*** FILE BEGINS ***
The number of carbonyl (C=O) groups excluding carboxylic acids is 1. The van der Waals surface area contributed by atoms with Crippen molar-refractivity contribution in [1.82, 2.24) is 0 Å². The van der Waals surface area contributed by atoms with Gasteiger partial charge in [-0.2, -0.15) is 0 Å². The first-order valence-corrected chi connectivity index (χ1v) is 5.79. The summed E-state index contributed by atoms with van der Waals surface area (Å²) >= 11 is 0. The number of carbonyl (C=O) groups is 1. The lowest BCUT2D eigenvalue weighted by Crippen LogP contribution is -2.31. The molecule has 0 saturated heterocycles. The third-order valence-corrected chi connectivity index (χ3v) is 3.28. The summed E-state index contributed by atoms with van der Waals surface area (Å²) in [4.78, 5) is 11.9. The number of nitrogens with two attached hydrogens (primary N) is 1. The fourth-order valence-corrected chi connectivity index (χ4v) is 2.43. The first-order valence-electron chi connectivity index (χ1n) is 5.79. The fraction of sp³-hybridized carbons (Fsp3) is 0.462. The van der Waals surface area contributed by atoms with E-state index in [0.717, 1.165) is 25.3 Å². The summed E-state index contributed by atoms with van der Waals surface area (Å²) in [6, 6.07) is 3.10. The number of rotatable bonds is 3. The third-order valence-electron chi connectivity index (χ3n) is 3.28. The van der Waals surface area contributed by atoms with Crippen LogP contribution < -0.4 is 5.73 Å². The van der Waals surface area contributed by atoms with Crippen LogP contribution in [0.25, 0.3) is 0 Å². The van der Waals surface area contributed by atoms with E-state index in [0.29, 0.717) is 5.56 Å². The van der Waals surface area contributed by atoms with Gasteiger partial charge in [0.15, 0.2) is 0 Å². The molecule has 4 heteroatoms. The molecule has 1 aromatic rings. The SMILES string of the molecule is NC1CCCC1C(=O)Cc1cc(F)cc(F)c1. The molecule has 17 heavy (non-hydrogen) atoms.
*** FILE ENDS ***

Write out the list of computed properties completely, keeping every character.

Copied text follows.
The number of carbonyl (C=O) groups excluding carboxylic acids is 1. The van der Waals surface area contributed by atoms with Crippen molar-refractivity contribution in [1.82, 2.24) is 0 Å². The van der Waals surface area contributed by atoms with Gasteiger partial charge in [-0.2, -0.15) is 0 Å². The first-order valence-corrected chi connectivity index (χ1v) is 5.79. The summed E-state index contributed by atoms with van der Waals surface area (Å²) >= 11 is 0. The number of carbonyl (C=O) groups is 1. The lowest BCUT2D eigenvalue weighted by Crippen LogP contribution is -2.31. The molecule has 0 saturated heterocycles. The third-order valence-corrected chi connectivity index (χ3v) is 3.28. The summed E-state index contributed by atoms with van der Waals surface area (Å²) in [4.78, 5) is 11.9. The number of nitrogens with two attached hydrogens (primary N) is 1. The fourth-order valence-corrected chi connectivity index (χ4v) is 2.43. The first-order valence-electron chi connectivity index (χ1n) is 5.79. The fraction of sp³-hybridized carbons (Fsp3) is 0.462. The van der Waals surface area contributed by atoms with E-state index in [0.717, 1.165) is 25.3 Å². The summed E-state index contributed by atoms with van der Waals surface area (Å²) in [6, 6.07) is 3.10. The number of rotatable bonds is 3. The third-order valence-electron chi connectivity index (χ3n) is 3.28. The van der Waals surface area contributed by atoms with Crippen LogP contribution < -0.4 is 5.73 Å². The van der Waals surface area contributed by atoms with Crippen LogP contribution in [0.25, 0.3) is 0 Å². The van der Waals surface area contributed by atoms with E-state index in [0.29, 0.717) is 5.56 Å². The van der Waals surface area contributed by atoms with Gasteiger partial charge in [0.15, 0.2) is 0 Å². The molecule has 4 heteroatoms. The molecule has 1 aromatic rings. The SMILES string of the molecule is NC1CCCC1C(=O)Cc1cc(F)cc(F)c1. The molecule has 17 heavy (non-hydrogen) atoms.